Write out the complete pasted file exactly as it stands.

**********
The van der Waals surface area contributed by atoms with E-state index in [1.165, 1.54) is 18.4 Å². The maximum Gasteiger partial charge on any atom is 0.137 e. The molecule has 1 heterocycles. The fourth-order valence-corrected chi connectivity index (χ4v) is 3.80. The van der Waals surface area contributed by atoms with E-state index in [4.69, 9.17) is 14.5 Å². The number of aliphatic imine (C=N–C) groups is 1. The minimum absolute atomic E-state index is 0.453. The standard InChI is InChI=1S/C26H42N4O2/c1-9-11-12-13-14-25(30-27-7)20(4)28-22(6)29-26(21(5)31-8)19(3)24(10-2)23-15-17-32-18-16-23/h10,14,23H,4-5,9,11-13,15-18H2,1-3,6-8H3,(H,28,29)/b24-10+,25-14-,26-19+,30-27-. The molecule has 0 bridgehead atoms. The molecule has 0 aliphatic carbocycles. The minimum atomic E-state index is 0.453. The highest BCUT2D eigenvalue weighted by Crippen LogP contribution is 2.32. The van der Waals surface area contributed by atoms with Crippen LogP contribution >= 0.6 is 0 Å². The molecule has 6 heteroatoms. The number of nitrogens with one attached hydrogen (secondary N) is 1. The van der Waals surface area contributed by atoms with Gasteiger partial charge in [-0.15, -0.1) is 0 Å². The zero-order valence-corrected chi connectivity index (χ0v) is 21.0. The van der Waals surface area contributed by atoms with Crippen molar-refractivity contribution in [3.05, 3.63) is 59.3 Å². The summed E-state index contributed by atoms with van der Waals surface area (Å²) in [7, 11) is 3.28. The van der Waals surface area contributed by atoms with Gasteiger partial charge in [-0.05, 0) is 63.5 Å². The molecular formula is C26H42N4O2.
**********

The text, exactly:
The van der Waals surface area contributed by atoms with E-state index in [1.165, 1.54) is 18.4 Å². The maximum Gasteiger partial charge on any atom is 0.137 e. The molecule has 1 heterocycles. The fourth-order valence-corrected chi connectivity index (χ4v) is 3.80. The van der Waals surface area contributed by atoms with E-state index in [4.69, 9.17) is 14.5 Å². The number of aliphatic imine (C=N–C) groups is 1. The minimum absolute atomic E-state index is 0.453. The standard InChI is InChI=1S/C26H42N4O2/c1-9-11-12-13-14-25(30-27-7)20(4)28-22(6)29-26(21(5)31-8)19(3)24(10-2)23-15-17-32-18-16-23/h10,14,23H,4-5,9,11-13,15-18H2,1-3,6-8H3,(H,28,29)/b24-10+,25-14-,26-19+,30-27-. The molecule has 0 bridgehead atoms. The molecule has 0 aliphatic carbocycles. The minimum atomic E-state index is 0.453. The highest BCUT2D eigenvalue weighted by Crippen LogP contribution is 2.32. The van der Waals surface area contributed by atoms with Crippen LogP contribution >= 0.6 is 0 Å². The molecule has 6 heteroatoms. The number of nitrogens with one attached hydrogen (secondary N) is 1. The van der Waals surface area contributed by atoms with Gasteiger partial charge in [-0.15, -0.1) is 0 Å². The zero-order valence-corrected chi connectivity index (χ0v) is 21.0. The van der Waals surface area contributed by atoms with Crippen molar-refractivity contribution in [3.05, 3.63) is 59.3 Å². The summed E-state index contributed by atoms with van der Waals surface area (Å²) in [7, 11) is 3.28. The van der Waals surface area contributed by atoms with Gasteiger partial charge in [-0.05, 0) is 63.5 Å². The molecular formula is C26H42N4O2.